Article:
Williams is still a military man at heart. He and Lois live in Camp Hill in a house with a well-manicured lawn and a flagpole displaying both the U.S. flag and a Prisoners of War/Missing in Action (POW/MIA) banner. He keeps his hair close-cropped and exercises at the U.S. Navy depot in nearby Mechanicsburg, Pennsylvania, every day at 9 a.m.

But this disciplined man rarely raises his voice or shows his temper. “Jim was always the mediator—he was the person who kept the peace,” says Westley Sholes, a prostate cancer survivor who worked alongside Williams on the board of the ICC.

Lois Williams prompted her husband, Jim, to join a support group after his surgery and treatment for prostate cancer. Photo by Alan Wycheck

“He is the guy who starts the small talk and, inevitably, in the first three minutes, it comes up that he was in the Army, he’s a Vietnam veteran and he’s had prostate cancer,” says Kristine Warner, executive director of the Pennsylvania Prostate Cancer Coalition. And then in a short time, she adds, Williams has recruited a new board member.

Colleagues describe Williams as tireless and undeterred. “He doesn’t stop,” says ICC co-founder Armin Weinberg, a clinical professor at Baylor College of Medicine in Houston. “He continues to be engaged in these issues with the ICC and with his prostate cancer work in a way that so many people would have given up or walked away.” For example, although the U.S. Preventive Services Task Force (USPSTF), a group of experts who issue screening guidelines, does not recommend the PSA test to screen for prostate cancer, Williams supports giving patients the chance to discuss whether PSA testing is right for them—especially African-Americans, who are disproportionately affected by the disease. He also pushes for health checks for those men who might not otherwise go to the doctor.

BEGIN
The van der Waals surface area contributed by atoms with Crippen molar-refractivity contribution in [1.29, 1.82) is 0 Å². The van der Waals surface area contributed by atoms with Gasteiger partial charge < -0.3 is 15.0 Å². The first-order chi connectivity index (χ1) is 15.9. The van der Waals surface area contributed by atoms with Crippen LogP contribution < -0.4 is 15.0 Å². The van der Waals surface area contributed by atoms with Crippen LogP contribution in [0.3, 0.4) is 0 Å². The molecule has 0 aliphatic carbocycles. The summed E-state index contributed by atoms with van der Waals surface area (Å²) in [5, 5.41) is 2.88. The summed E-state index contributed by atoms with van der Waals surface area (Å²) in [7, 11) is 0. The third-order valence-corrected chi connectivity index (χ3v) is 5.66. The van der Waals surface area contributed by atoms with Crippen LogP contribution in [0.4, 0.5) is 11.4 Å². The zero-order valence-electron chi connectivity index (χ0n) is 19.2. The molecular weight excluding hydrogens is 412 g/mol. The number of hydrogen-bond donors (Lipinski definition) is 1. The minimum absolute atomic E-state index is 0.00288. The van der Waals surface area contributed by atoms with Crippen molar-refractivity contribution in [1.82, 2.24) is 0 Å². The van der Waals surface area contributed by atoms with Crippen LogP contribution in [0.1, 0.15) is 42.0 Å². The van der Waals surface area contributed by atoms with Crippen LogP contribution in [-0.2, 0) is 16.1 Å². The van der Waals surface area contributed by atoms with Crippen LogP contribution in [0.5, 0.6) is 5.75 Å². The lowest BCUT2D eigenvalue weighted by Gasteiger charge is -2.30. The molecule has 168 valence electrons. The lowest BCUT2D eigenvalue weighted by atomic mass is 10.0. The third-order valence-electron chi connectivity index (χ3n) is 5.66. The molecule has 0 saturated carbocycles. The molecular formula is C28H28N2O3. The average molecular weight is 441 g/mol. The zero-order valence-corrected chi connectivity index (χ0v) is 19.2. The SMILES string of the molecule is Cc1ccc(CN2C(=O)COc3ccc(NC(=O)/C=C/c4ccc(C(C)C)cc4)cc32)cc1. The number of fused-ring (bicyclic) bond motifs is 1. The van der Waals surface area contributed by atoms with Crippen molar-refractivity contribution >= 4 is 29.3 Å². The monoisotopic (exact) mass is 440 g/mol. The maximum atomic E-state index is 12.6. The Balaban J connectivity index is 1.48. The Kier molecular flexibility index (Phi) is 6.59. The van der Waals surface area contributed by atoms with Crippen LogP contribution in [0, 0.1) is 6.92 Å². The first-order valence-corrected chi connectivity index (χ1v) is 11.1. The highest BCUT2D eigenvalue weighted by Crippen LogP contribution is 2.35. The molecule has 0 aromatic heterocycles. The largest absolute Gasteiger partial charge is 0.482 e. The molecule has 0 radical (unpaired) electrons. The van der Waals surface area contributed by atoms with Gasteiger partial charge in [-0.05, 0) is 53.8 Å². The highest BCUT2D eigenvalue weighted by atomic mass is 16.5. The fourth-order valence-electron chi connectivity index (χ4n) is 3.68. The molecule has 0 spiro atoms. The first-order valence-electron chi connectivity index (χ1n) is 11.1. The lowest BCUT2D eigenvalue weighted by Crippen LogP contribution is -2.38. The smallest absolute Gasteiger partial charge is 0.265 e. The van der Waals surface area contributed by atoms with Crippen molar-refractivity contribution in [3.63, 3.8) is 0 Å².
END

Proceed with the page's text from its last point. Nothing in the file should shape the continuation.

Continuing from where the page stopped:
Williams admits that his motivation for advocacy work is a bit selfish. “Helping others helps me,” he says, contrasting it to the hardships of combat in Vietnam, where lives were lost daily. “I get a lot more satisfaction out of talking to men and helping them improve their health and save their lives,” he says.

Lauren Gravitz is a health and science journalist and editor based in Hershey, Pennsylvania.